The human papillomavirus type 16 (HPV16) E5 protein associates with the epidermal growth factor receptor (EGFR) and enhances the activation of the EGFR after stimulation by EGF in human keratinocytes. Phosphatidylinositol 3-kinase (PI3K) and ERK1/2 mitogen-activated protein kinase (ERK1/2 MAPK), two signal molecules downstream of the EGFR, have been recognized as participants in two survival signal pathways in response to stress. The fact that E5 can enhance EGFR activation suggests that E5 might act as a survival factor. To test this hypothesis, the apoptotic response of UV B-irradiated primary keratinocytes infected with either control retrovirus, LXSN, or HPV16 E5-expressing recombinant retrovirus was quantitated. Under the same conditions, LXSN-infected cells showed extensive apoptosis, while E5-expressing cells demonstrated a significant reduction in UV B-irradiation-induced apoptosis. The E5-mediated protection against apoptosis was blocked by wortmannin and PD98059, specific inhibitors of the PI3K and ERK1/2 MAPK pathways, respectively, suggesting that the PI3K and ERK1/2 MAPK pathways are involved in this process. Western blot analysis showed that Akt (also named protein kinase B), which is a downstream effector of PI3K, and ERK1/2 MAPK were activated by EGF. When cells were stimulated by EGF and irradiated by UV B, the levels of phospho-Akt and phospho-ERK1/2 activated by EGF in E5-expressing cells were about twofold greater than those in LXSN-infected cells. Two other UV-activated stress pathways, p38 and JNK, were activated to the same level during UV B irradiation in both LXSN-infected cells and E5-expressing cells, indicating that E5 protein did not affect these two pathways. After UV B irradiation, p53 was activated in both LXSN-infected cells and E5-expressing cells, and cell cycle analysis showed that nearly all cells in both cell populations were growth arrested. These data suggest that unlike HPV16 E6, which blocks apoptosis by inactivation of p53, HPV16 E5 protects cells from apoptosis by enhancing the PI3K-Akt and ERK1/2 MAPK signal pathways.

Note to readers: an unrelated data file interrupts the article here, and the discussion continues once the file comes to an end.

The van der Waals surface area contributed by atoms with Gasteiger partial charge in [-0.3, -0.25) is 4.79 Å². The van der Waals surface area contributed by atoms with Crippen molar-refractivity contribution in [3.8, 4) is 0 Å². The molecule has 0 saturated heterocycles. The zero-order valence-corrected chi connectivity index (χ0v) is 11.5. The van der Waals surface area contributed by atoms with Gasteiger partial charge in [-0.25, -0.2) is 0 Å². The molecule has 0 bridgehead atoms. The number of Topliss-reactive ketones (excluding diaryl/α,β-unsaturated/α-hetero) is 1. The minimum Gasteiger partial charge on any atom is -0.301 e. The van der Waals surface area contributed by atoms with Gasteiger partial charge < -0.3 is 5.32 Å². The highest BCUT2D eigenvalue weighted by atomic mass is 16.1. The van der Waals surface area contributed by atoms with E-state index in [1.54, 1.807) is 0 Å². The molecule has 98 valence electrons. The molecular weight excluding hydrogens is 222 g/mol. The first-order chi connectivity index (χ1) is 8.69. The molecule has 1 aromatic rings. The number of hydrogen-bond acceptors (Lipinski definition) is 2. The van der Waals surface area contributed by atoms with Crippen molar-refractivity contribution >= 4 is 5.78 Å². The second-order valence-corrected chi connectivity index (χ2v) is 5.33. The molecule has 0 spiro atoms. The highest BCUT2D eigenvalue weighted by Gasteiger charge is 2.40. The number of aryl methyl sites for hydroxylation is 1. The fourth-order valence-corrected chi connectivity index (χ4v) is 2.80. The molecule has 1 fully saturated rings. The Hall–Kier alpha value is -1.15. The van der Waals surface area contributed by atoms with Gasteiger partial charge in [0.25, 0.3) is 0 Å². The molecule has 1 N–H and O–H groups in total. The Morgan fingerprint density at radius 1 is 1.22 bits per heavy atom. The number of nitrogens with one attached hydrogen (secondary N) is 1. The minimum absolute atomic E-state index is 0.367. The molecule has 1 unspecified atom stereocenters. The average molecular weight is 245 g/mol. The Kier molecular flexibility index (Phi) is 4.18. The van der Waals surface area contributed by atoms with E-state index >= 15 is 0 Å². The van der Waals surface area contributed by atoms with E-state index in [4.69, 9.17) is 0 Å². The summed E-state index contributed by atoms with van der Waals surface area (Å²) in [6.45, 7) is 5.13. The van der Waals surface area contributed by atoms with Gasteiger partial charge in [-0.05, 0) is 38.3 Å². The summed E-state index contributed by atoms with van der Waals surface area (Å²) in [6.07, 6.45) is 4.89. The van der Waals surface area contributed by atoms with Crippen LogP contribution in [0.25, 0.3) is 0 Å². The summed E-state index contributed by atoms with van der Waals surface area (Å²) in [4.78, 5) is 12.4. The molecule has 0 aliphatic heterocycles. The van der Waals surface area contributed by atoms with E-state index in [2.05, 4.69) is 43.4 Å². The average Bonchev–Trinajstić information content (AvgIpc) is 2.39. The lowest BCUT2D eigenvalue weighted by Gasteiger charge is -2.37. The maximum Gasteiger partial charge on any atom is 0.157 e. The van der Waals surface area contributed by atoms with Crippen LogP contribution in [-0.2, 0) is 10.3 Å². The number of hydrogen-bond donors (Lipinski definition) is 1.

ASJC Scopus subject areas
- Insect Science